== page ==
Bruno wrote:
> Saibal wrote:  (complete message below for the FORers)
> >Can't we prove that stars (and for that matter anything we observe)
> >in at least some universes?
> But does "some universes" exists ? To tell you frankly I have a problem
> the word "universe". I guess you take it as meaning the set (let us say)
> all what exists. But then I want to distinguish things which "really"
> from things which are only distinguished from a relative observer point of
> Tell me how you draw the line. Is there a line?

The Great Programmer can presumably compute certain correlations  between
our obserations of what we think is a star and the state of the observed
system itself.  As I see it the Great Programmer outputs descriptions,
including descriptions of an astronomer observing a star. Why can't the
Great Programmer check the description of the astronomer of a star against
his own description?

> >Since we have identical copies in those
> >universes, it really doesn't matter.
> Why ? Suppose I love Moscow and that I am duplicated from Brussels to both
> Washington and Moscow. And suppose that after that event I wake up in
> I hope you understand I am not happy. From time to time I get consolating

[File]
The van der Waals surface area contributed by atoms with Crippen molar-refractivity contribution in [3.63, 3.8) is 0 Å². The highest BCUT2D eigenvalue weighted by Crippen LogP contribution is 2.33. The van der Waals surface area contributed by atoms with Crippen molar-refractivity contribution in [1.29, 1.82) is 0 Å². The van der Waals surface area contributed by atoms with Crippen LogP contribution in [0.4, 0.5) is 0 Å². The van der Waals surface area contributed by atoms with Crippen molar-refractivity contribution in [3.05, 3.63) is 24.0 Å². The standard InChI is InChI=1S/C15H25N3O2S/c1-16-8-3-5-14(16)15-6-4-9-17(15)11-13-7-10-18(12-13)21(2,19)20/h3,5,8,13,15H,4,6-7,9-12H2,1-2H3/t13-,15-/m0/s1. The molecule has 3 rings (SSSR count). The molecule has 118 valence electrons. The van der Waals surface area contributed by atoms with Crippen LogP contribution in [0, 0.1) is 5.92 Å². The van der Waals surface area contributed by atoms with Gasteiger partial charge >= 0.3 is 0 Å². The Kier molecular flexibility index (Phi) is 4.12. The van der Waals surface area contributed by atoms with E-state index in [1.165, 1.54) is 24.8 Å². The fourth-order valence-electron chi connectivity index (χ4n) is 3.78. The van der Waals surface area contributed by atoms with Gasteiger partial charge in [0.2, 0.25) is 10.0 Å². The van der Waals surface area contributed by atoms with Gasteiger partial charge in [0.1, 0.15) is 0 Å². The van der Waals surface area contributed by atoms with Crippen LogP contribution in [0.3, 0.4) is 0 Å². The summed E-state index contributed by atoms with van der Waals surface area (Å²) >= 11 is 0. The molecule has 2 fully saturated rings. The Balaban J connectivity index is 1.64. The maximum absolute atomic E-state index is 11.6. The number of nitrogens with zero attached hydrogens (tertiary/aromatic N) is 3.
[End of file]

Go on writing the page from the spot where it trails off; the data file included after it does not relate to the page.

> words by my doppelbrother phones from Moscow. But still ...

What I meant was that the observer should have an exactly identical copy in
a universe in which stars do exist. So the observer can't tell if stars do
or don't exist, but it doesn't matter because he is exactly identical to an
observer observing a real star.

 In your example you should replace Moscow by a virtual reality
representation of Moscow. One copy of you travels to the real Moscow, the
other copy is a digital version of you that is sent to the cyber-version
Moscow.  Suppose that we didn't tell you that we would make a digital copy
of you. In that case your digital copy would think he is in ``real´´ Moscow.
> It is important for the stellist and galaxies lovers that stars and
> remains "existing" in the "universes" as seen by the "really vast"
majority of
> their vast number of doppelbrothers and sisters ... This gives the degree
> solidity. It makes worth acting following personal thought, respecting the
> ten thousand counterfactuals and apparent causalities.
> The moral I would draw from MW or comp (you know I think comp -> MW), is
> if you are enthusiast (let us say) and if you want to *stay* enthusiast,
> you have no better means that trying to share that enthusiasm with the
most vast
> possible collection of doppelbrothersisters. No?

Yes but shouldn't all the ``oppelbrothersisters´´ be identified?


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